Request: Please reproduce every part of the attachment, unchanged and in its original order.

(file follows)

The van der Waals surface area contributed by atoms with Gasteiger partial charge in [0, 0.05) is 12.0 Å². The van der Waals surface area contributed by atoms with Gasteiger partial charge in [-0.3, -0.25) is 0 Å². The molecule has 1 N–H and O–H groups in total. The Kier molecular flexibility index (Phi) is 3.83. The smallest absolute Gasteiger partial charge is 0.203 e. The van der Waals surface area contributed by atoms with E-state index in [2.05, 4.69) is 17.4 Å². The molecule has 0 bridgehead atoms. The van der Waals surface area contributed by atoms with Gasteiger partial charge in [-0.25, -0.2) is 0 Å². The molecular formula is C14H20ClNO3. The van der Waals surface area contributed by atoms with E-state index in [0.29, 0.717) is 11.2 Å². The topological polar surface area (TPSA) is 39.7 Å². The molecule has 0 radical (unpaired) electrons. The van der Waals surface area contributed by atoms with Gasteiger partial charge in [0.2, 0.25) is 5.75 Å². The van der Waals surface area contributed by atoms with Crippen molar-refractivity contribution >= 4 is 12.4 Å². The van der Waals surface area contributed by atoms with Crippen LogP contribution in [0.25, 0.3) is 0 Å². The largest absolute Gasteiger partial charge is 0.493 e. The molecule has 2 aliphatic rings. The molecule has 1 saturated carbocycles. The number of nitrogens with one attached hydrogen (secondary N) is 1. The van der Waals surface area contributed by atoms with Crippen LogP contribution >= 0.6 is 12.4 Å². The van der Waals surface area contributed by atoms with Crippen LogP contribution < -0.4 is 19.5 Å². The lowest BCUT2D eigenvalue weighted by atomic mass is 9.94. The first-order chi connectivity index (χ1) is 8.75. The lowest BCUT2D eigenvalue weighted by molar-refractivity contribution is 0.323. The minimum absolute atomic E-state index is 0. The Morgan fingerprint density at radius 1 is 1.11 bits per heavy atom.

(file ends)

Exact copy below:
The van der Waals surface area contributed by atoms with Gasteiger partial charge in [0, 0.05) is 12.0 Å². The van der Waals surface area contributed by atoms with Gasteiger partial charge in [-0.3, -0.25) is 0 Å². The molecule has 1 N–H and O–H groups in total. The Kier molecular flexibility index (Phi) is 3.83. The smallest absolute Gasteiger partial charge is 0.203 e. The van der Waals surface area contributed by atoms with E-state index in [2.05, 4.69) is 17.4 Å². The molecule has 0 bridgehead atoms. The van der Waals surface area contributed by atoms with Gasteiger partial charge in [-0.25, -0.2) is 0 Å². The molecular formula is C14H20ClNO3. The van der Waals surface area contributed by atoms with E-state index in [0.29, 0.717) is 11.2 Å². The topological polar surface area (TPSA) is 39.7 Å². The molecule has 0 radical (unpaired) electrons. The van der Waals surface area contributed by atoms with Gasteiger partial charge in [0.2, 0.25) is 5.75 Å². The van der Waals surface area contributed by atoms with Crippen molar-refractivity contribution >= 4 is 12.4 Å². The van der Waals surface area contributed by atoms with Crippen LogP contribution in [0.25, 0.3) is 0 Å². The largest absolute Gasteiger partial charge is 0.493 e. The molecule has 2 aliphatic rings. The molecule has 1 saturated carbocycles. The number of nitrogens with one attached hydrogen (secondary N) is 1. The van der Waals surface area contributed by atoms with Crippen LogP contribution >= 0.6 is 12.4 Å². The van der Waals surface area contributed by atoms with Crippen LogP contribution < -0.4 is 19.5 Å². The lowest BCUT2D eigenvalue weighted by atomic mass is 9.94. The first-order chi connectivity index (χ1) is 8.75. The lowest BCUT2D eigenvalue weighted by molar-refractivity contribution is 0.323. The minimum absolute atomic E-state index is 0. The Morgan fingerprint density at radius 1 is 1.11 bits per heavy atom.